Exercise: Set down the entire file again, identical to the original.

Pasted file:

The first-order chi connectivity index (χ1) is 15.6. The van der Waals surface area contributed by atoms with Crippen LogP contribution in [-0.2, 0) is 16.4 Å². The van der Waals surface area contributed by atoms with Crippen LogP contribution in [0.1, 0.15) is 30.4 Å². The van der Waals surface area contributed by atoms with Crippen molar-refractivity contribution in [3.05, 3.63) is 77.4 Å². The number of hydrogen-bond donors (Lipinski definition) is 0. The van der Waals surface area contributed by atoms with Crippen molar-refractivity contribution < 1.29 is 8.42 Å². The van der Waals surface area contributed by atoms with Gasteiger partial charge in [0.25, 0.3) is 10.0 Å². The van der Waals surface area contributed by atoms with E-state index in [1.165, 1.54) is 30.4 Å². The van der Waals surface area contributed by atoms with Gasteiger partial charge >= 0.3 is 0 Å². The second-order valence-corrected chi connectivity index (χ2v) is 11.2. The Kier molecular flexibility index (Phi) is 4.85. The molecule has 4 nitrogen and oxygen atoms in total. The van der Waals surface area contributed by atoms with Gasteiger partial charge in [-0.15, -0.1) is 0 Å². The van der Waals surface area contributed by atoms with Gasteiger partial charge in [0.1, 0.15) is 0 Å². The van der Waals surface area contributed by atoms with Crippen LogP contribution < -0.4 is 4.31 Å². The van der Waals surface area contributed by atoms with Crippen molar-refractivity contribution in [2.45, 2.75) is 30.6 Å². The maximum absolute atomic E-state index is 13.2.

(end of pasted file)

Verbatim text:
The first-order chi connectivity index (χ1) is 15.6. The van der Waals surface area contributed by atoms with Crippen LogP contribution in [-0.2, 0) is 16.4 Å². The van der Waals surface area contributed by atoms with Crippen LogP contribution in [0.1, 0.15) is 30.4 Å². The van der Waals surface area contributed by atoms with Crippen molar-refractivity contribution in [3.05, 3.63) is 77.4 Å². The number of hydrogen-bond donors (Lipinski definition) is 0. The van der Waals surface area contributed by atoms with Crippen molar-refractivity contribution < 1.29 is 8.42 Å². The van der Waals surface area contributed by atoms with Gasteiger partial charge in [0.25, 0.3) is 10.0 Å². The van der Waals surface area contributed by atoms with E-state index in [1.165, 1.54) is 30.4 Å². The van der Waals surface area contributed by atoms with Gasteiger partial charge >= 0.3 is 0 Å². The second-order valence-corrected chi connectivity index (χ2v) is 11.2. The Kier molecular flexibility index (Phi) is 4.85. The molecule has 4 nitrogen and oxygen atoms in total. The van der Waals surface area contributed by atoms with Gasteiger partial charge in [-0.15, -0.1) is 0 Å². The van der Waals surface area contributed by atoms with Gasteiger partial charge in [0.1, 0.15) is 0 Å². The van der Waals surface area contributed by atoms with Crippen LogP contribution < -0.4 is 4.31 Å². The van der Waals surface area contributed by atoms with Crippen molar-refractivity contribution in [2.45, 2.75) is 30.6 Å². The maximum absolute atomic E-state index is 13.2.